Sony ZV-E10 vs ZV-1 – The 10 main differences

Sony has created a “V-Logger” series of cameras by utilising technology already seen in its 1-inch compact cameras and APS-C line-up, and adding special features that aim to simplify the one-man operation when recording yourself talking about a product or showcasing the location that you’re visiting.

The ZV-1 was the first model to come out in late 2020 and now we have a second product, the ZV-E10, which takes advantage of the mirrorless system and full range of E-mount lenses.

The two cameras share many features, but there are big differences concerning the sensor, the lenses and the speed. Let’s take a closer-look.

What the ZV-E10 and ZV-1 have in common:

  • 4K video up to 30p
  • S-Log2, S-Log3 and HLG curves
  • Electronic stabilisation for video
  • Multi-angle touch-sensitive LCD screen
  • No viewfinder
  • Special functions for V-Loggers (Background defocus, Product showcase, Soft Skin Effect, Vertical Orientation, Tally light – read more about this in this article)
  • UVC/UAC support for live streaming via USB to a laptop or Xperia phone without the need of an additional software

More about the ZV-E10:
Sony ZV-E10 vs A6400

More about the ZV-E1:
Panasonic G100 vs ZV-1

cover image with Sony ZV-E10 and ZV-1 side by side

Ethics statement: the following is based on official specifications found on the Sony website. We were not asked to write anything about these products, nor were we provided with any sort of compensation. Within the article, there are affiliate links. If you buy something after clicking the link, we will receive a small commission. To know more about our ethics, you can visit our full disclosure page. Thank you!

1. Size

The ZV-1 is the smaller and lighter of the two. Being a compact camera with a collapsable lens, it is easier to put in a large pocket than the ZV-E10 which relies on interchangeable lenses (more on this in the next chapter).

graphic showing the difference in size between the Sony ZV-1 and ZV-E10
  • ZV-1: 105.5 x 60 x 43.5mm, 294g
  • ZV-E10: 115.2 x 64.2 x 44.8mm, 343g

The button layout is similar but the ZV-E10 has an extra exposure dial on top and a larger grip on the front.

2. Lenses

This is one of the most important differences between the two products.

The ZV-E10 is an interchangeable-lens camera using the Sony E-mount. It gives you access to a large number of zoom and prime lenses, which include those designed by third party brands (Tamron, Sigma etc.) and E-mount lenses made for full frame sensors.

male hands attaching the kit lens on the ZV-E10

The camera can be purchased body only or bundled with the E 16-50mm F3.5-5.6 kit lens (24-75mm equivalent in full frame format) as a starting point.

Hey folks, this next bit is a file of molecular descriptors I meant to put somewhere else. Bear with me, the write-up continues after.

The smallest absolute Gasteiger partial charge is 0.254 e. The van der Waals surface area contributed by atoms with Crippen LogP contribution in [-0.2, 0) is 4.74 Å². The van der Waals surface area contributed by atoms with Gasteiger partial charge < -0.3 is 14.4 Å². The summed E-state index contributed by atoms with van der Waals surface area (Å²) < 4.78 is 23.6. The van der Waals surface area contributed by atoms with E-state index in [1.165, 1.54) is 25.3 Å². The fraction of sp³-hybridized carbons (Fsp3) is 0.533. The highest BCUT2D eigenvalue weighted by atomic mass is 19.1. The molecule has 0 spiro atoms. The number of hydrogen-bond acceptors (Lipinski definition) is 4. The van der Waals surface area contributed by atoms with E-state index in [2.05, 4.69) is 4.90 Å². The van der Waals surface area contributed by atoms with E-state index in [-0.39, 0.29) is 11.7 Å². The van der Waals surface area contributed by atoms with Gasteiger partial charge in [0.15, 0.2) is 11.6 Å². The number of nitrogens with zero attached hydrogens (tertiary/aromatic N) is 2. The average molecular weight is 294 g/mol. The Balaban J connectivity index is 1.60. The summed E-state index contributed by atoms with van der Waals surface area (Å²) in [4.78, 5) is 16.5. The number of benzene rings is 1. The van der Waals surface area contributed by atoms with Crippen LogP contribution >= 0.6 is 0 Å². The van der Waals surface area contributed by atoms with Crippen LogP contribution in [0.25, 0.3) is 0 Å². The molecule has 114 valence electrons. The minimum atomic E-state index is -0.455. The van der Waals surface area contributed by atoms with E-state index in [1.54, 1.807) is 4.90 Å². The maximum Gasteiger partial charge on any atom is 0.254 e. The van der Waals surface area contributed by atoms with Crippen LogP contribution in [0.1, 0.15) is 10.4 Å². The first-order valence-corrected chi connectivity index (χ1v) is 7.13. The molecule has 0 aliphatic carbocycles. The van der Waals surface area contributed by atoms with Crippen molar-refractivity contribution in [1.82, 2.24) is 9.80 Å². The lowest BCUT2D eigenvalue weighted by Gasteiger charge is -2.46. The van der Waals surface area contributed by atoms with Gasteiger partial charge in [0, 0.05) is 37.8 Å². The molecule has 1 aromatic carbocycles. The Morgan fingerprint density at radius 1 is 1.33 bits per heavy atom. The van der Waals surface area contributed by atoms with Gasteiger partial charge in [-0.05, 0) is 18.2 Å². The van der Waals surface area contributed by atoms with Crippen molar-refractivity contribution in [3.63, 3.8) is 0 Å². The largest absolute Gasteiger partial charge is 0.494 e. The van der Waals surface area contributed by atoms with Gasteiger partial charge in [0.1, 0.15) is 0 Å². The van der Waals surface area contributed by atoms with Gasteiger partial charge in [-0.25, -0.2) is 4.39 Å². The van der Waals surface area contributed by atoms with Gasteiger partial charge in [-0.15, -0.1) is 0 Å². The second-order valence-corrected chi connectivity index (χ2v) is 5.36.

The ZV-1 has a non-removable 2.7x optical zoom (9.4-25.7mm, or 24-70mm equivalent) with a bright aperture of F1.8 (wide) to F2.8 (tele). There are a few third-party wide angle lens adapters that literally stick in front of the lens (with the use of adhesive), which is certainly not a solution as robust as the E-mount lens system.

Sony ZV-1 with lens extended, on white background

Both solutions have advantages and disadvantages. In the case of the ZV-1, it maintains its compact and “pocketable” design. The 24-70mm equivalent lens gives you the essential zoom range to work with.

With the ZV-E10, the possibility to use different lenses can add to your creativity and enrich your videos. For example you can use a super wide angle lens to capture the dramatic architectural lines of a building, or a fast portrait lens to take beautiful shots of a person.

Obviously, depending on the lens used, the size of the ZV-E10 set-up can grow considerably in comparison to the ZV-1. For example, the latter has a fast F1.8-2.8 zoom. If you want something similar for the E10 model, the Sony E 16-55mm F2.8 is significantly larger than the kit lens and will raise the cost quite a bit.

3. Sensor

The third very important difference between these two cameras is the sensor size.

The ZV-E10 uses an APS-C sensor with 24.2MP whereas the ZV-1 has a 1-inch sensor with 20.1MP. More than the difference in resolution, it is the sensor size that provides the ZV-E10 with an advantage here, with better dynamic range and low light performance for stills and video.

graphic showing the difference in size between aps-c and 1 inch format

Speaking of low light, the ISO range is vaster on the APS-C camera:

  • ZV-E10: 100 to 32,000 ISO (up to 102,400 with the extended values – stills only)
  • ZV-E1: 100 to 12800 ISO (up to 25600 with the Multi-NR mode), or ISO 125 to 12800 for video

Another advantage of the larger APS-C sensor is the possibility to have more shallow depth of field (background blur) in your photos and videos.

With all the above said, the ZV-1 sensor has a few tricks of its own. It is a stacked sensor (Exmor RS) capable of a very fast readout speed. It also gives the camera stunning continuous shooting capabilities, super slow motion video and almost no rolling shutter when using the electronic shutter. (More on these features below.)

graphic showing the structure of the Sony Exmor RS sensor
The 1-inch stacked sensor includes a DRAM memory to process more data simultaneously.

4. Built-in ND filter